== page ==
In summary, depending on the research question and the study design, different adjusted NNT measures should be applied. In the context of cohort studies NNE describes the average effect of allocating an exposure to unexposed persons, whereas EIN describes the average effect of removing the exposure from exposed persons. In the context of clinical trails (randomized or non-randomized) NNT describes the average treatment effect in the whole population of patients.

In order to illustrate the use and interpretation of adjusted NNTs two examples from dentistry research are considered. The first example was chosen to show the drawbacks of a naive and incorrect use of NNTs. In the second example it was possible to reconstruct the original individual data from the information given in the article so that own calculations could be performed to illustrate how adjusted NNTs can be used to describe absolute treatment effects appropriately in a complex data situation.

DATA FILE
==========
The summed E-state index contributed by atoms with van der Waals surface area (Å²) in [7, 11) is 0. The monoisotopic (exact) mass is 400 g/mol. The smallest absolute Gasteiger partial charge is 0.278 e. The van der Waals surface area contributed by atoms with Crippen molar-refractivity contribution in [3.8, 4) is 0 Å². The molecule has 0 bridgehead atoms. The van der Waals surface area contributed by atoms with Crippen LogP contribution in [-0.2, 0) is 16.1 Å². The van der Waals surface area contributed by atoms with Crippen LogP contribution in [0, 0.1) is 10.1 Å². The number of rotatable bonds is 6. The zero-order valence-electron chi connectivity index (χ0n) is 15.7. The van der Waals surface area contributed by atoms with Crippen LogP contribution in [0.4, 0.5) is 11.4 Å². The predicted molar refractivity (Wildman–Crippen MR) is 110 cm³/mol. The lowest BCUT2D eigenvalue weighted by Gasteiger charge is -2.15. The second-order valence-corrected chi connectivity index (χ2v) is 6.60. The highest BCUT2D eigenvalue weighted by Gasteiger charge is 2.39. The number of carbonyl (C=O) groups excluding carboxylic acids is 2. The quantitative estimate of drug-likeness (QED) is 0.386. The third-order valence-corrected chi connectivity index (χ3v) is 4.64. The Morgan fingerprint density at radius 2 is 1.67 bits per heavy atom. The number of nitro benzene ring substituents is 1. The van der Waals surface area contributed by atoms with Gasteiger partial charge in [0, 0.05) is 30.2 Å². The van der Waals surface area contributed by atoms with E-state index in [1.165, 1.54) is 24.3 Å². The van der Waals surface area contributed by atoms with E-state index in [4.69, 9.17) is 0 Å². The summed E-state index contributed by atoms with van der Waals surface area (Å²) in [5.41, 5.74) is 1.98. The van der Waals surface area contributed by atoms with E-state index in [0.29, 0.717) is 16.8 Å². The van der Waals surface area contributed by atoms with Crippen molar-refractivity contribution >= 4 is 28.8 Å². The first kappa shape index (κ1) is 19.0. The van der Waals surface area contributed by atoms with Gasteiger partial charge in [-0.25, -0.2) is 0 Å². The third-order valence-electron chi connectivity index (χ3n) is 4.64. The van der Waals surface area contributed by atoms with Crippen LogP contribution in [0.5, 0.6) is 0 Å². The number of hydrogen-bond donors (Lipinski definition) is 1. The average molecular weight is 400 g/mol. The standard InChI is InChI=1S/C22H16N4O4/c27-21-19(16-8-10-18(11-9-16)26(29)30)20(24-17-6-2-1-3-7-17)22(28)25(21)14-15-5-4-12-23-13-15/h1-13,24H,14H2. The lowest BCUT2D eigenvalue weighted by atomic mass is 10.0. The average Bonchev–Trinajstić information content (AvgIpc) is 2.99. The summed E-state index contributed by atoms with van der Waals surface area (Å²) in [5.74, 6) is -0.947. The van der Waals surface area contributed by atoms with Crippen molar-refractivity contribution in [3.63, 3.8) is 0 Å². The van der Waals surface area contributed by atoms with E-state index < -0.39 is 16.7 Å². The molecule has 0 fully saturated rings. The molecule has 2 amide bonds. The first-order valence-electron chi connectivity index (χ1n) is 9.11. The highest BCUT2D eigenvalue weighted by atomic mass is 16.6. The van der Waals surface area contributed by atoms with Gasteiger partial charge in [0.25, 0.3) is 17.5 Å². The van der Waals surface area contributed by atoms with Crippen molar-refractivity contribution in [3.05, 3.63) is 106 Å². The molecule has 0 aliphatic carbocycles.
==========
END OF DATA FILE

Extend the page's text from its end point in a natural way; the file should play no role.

The short-term effect of a school-based educational program on oral cleanliness was evaluated by means of a cluster randomized trial and described in terms of NNT [20]. In short, 15 year old students at public schools in Teheran, Iran, were cluster-randomized to the control group (n=130) or one of two oral health intervention groups, a leaflet group (n=148) and a videotape group (n=139) and outcomes were evaluated after 12 weeks. For illustration, we consider only the control and videotape groups and the outcome improvement in oral cleanliness (IOC). For statistical analyses paired and unpaired t-tests and the chi-square test were used; NNT was calculated as inverse of the absolute risk reduction. The result concerning IOC was presented as "… improvement of oral cleanliness occurred … in 37% (*p* < 0.001) in the videotape group, and in 10% in the control group … NNT was … three in the videotape group." Additionally, the proportions and NNTs (both rounded to integers) were given in a table separately for boys (NNT = 2) and girls (NNT = 10).